of the students educated in any institution, and those the most distinguished for talents and character, agreed in adopting religious opinions of a certain class, it seems reasonable to conclude that this was the prevailing tendency of the instructions they received, influenced, perhaps unconsciously, by the private opinions of the instructor. Thus we find that Dr. Thomas Dixon, who in the year 1710, and for several years afterwards conducted an academy at Whitehaven, was the preceptor of Taylor of Norwich, Benson, Rotheram, Winder of Liverpool, and several others well known in the succeeding age as decided Arians, we seem authorized to infer that he had himself a leaning towards the same principles. Little is known (at least we have not been able to meet with any record) of his early history. In 1719 he quitted Whitehaven to settle at Bolton in Lancashire, where he remained till his death, in 1733. It is not known that any production of his found its way before the public. His
ittee to prepare business. On motion, the resolution of Mr. Gant was laid on the table, and a committee of two from each Presiding Elder's district appointed to report business. The committee is composed of the following gentlemen: Col. Ridgely, Baltimore county; Charles J. Baker, Baltimore; W. H. Edes, Georgetown; E. C. Brown, Loudoun; D. M. Wood, Botetourt; Dr. Black, Montgomery, Va., James N. Davis, Washington; Dr. Z. Howard, Montgomery, Md.; Abraham Nulton, Winchester; Samuel Taylor, Hampshire, Jacob Mohler, Rockingham; Dr. E. G. Moorman, Rockingham; Joel McPherson, Lewisburg; William Smith, Monroe. Hon. Mr. Daniel, of Baltimore, offered a resolution asking for a joint committee on the part of the Convention and Conference to prepare business, that there might be harmony of action. Judge Bond opposed, and Mr. Daniel supported the resolution. On motion, it was laid on the table. The Convention then adjourned to meet tomorrow at 9 ½ A. M. The
pal in three annual instalments. The following committee were appointed to make sale of the county bonds, viz: Jas. H. Cox, J. Hobbs, Augustus H. Drewry, W. B. Gates, James B. Jones and James McTyre The following committee were appointed to disburse the money to the volunteers, and to such of their families as might need it: District No. 1--J. Hobbs, E. Clarke, and William Garnett. District No. 2-- Edwin Williams, A. H. Drewry and Dr. J. Howlett. District No. 3--Silas Crasham, Samuel Taylor, and H K. Graves, District No. 4--Jas. McTyre, Haly Cole, and Wm Winston. District No. 5--Jas. H. Cox, L. L. Lester, and J. W. Pinchbeck. District No. 6--Jas. B. Jones, Jas. C. Howlett, and C. Talley. I have been thus particular in writing out the names of the different committees, in order to accomplish a two fold object: 1st, to draw the attention of the capitalists of the community to the county bonds as a safe and desirable investment of their funds, besides the aid they can fu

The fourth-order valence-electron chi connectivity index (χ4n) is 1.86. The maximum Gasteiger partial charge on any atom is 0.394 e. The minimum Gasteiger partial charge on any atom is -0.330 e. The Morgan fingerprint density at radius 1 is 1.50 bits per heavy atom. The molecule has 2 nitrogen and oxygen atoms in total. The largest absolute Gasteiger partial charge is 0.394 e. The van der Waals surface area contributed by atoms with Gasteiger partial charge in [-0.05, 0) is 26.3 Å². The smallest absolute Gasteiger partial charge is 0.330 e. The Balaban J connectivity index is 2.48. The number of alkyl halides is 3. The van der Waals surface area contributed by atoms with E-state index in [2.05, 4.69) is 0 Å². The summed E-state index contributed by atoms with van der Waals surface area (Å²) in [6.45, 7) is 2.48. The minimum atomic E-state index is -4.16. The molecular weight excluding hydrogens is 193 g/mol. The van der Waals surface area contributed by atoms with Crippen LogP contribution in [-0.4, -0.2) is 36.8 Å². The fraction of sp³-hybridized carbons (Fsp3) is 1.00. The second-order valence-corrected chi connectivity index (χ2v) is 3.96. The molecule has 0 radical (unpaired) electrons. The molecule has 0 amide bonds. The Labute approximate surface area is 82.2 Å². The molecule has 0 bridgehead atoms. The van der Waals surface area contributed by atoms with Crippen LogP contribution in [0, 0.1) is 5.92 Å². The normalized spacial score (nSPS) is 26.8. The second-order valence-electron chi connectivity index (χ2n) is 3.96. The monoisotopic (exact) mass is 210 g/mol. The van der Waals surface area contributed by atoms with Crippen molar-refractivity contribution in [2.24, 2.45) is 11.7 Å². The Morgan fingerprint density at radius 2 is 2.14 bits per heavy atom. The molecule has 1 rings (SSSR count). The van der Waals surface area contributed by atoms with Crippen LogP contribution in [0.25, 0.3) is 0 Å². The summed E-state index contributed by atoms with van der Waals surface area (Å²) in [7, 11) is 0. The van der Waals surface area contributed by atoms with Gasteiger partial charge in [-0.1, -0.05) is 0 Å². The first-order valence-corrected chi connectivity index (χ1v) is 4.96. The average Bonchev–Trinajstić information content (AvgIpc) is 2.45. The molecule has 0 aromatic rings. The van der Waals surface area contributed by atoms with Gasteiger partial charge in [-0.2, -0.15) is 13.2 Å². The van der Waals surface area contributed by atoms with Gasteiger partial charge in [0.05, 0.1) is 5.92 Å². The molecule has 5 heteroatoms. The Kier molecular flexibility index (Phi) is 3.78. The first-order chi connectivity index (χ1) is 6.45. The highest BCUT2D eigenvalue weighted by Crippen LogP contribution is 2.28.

three Minnie balls in his body. Michael Davis had an ankle shattered. James F. Welch was badly shot in the foot. Several others were less seriously wounded. The house of Mr. Matthews received three bullets. One of his daughters was struck by a spent ball. Only one of the soldiers, John Dick, a German, has been recognized. Immense crowds of people filled the streets after the occurrence. The most intense indignation was expressed against the Germans (United States volunteers.) Mayor Taylor addressed the excited crowd, and induced them to disperse, under the promise that no further violence should be done. The city was comparatively quiet during the evening and night, a heavy rain storm preventing the of a large crowd. The State troops were released from the arsenal last evening, and came to the city on a steamer, fearing to trust themselves among the Germans of the lower Wards, even under escort. They all complain bitterly of bad treatment during their confinement a
Grand Jury presentments, --The Henrico County Grand Jury yesterday indicted Saml. Hartman, Thomas Fowie, George Menydar, John Gleason, Val. Hechler, Sr., Val. Hechler, Jr., Geo. Hechler, Christian Waggoner, Jno. Lieberger, Samuel Taylor, and Frederick Skideever, for misdemeanors. The Grand Jury made presentments against Spotswood Ford, for permitting unlawful gaming at his house; Thomas Stewart and Nancy Stewart, for permitting an unlawful assembly of negroes at their house; Henry Neurohr, (two cases,) for permitting unlawful gaming at his house and ordinary; three cases against W. J. Jennings, for the same offence; Richard T. Hundler, for permitting a slave under his control to go at large. Garland Hanes, Sr., Massena Beazley, Albert A. Morris, and Charles Bruce were presented for not keeping in good order the roads over which they had been appointed surveyors.